Altered patterns of protein synthesis induced by heat shock of yeast View Full Text


Ontology type: schema:ScholarlyArticle     


Article Info

DATE

1979-12

AUTHORS

L. McAlister, S. Strausberg, A. Kulaga, D. B. Finkelstein

ABSTRACT

The products of protein synthesis from exponential phase cultures of Saccharomyces cerevisiae grown at 23 °C or at 36 °C appear to be essentially identical. However, yeast cells respond to a shift in culture temperature from 23 °C to 36 °C with the rapid de novo synthesis of a polypeptide species of molecular weight 100,000. Within 60–90 min after the shift this polypeptide represents approximately 2.5% of the total cellular protein, a 5–10 fold increase over the preshift level. The level of this polypeptide then decreases with continued growth of the cells at 36 °C. Analyses by SDS-polyacrylamide gel electrophoresis of polypeptides obtained from cells pulse labeled with [35S]methionine demonstrate that following a temperature shift from 23 °C to 36 °C the synthetic rate of the 100,000 molecular weight polypeptide (as well as a number of other polypeptide species) increases to a level at least 10 fold higher than that observed prior to the shift. A concomittant decrease is observed in the synthesis of a large number of polypeptide species which were actively synthesized before the shift. Maximum changes in synthetic rates are observed 20–30 min after the shift and preshift synthetic patterns are regained within 60–90 min. Synthetic changes of the same magnitude and time course can be produced by short (20–30 min) exposures to 36 °C implicating a heat shock response. Several of the transiently induced polypeptides, including the 100,000 molecular weight species, show an affinity for DNA as determined by DNA-cellulose chromatography. More... »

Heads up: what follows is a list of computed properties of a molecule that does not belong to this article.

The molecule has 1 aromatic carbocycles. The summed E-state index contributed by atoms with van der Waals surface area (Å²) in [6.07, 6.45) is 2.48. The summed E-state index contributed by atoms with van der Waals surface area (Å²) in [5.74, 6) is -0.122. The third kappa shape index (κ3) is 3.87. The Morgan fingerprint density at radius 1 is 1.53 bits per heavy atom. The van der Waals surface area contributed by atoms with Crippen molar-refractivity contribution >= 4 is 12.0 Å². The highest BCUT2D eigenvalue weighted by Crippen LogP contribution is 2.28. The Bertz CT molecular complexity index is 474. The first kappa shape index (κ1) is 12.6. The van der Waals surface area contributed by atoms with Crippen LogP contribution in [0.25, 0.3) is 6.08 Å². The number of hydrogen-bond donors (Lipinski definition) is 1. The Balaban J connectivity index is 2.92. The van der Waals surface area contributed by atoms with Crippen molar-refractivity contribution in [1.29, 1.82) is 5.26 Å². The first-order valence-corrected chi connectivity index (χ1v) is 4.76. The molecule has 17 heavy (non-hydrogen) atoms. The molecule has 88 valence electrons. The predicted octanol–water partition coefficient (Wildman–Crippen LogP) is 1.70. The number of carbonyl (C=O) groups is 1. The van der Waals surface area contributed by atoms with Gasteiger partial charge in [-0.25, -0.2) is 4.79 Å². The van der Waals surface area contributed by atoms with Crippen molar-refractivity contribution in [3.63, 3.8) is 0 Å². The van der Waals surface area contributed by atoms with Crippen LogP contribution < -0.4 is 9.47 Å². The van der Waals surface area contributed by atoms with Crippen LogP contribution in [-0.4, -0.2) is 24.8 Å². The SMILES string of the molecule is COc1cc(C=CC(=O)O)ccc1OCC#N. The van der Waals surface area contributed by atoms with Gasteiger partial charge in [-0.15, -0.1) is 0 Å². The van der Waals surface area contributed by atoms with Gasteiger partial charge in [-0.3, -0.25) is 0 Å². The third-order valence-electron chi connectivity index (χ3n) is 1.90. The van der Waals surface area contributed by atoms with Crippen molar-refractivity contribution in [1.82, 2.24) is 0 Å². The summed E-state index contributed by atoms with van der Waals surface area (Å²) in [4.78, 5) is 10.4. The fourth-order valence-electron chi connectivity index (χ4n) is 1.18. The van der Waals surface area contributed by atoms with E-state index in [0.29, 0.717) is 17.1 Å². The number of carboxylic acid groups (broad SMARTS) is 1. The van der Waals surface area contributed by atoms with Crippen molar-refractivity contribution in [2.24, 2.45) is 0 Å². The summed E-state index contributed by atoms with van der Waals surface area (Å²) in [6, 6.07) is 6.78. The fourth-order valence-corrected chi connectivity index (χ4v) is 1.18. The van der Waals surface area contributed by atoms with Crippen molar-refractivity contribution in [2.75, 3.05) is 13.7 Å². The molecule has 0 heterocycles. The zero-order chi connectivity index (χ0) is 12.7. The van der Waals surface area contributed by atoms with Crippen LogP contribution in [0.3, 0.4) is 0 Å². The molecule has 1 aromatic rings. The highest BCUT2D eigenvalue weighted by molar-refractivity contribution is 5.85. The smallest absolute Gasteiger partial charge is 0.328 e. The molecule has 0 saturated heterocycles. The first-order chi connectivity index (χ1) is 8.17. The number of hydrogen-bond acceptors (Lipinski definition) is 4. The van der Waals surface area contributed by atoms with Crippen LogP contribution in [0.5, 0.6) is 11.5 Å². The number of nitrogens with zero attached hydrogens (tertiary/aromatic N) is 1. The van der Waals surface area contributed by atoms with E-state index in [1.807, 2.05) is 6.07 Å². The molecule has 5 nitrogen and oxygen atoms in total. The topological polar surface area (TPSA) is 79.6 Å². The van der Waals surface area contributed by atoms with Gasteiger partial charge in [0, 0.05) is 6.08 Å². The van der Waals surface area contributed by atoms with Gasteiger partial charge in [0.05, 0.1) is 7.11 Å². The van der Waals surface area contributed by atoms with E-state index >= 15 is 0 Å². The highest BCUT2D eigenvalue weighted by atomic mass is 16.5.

PAGES

63-74

Identifiers

URI

http://scigraph.springernature.com/pub.10.1007/bf00413307

DOI

http://dx.doi.org/10.1007/bf00413307

DIMENSIONS

https://app.dimensions.ai/details/publication/pub.1043311408

PUBMED

https://www.ncbi.nlm.nih.gov/pubmed/24190808


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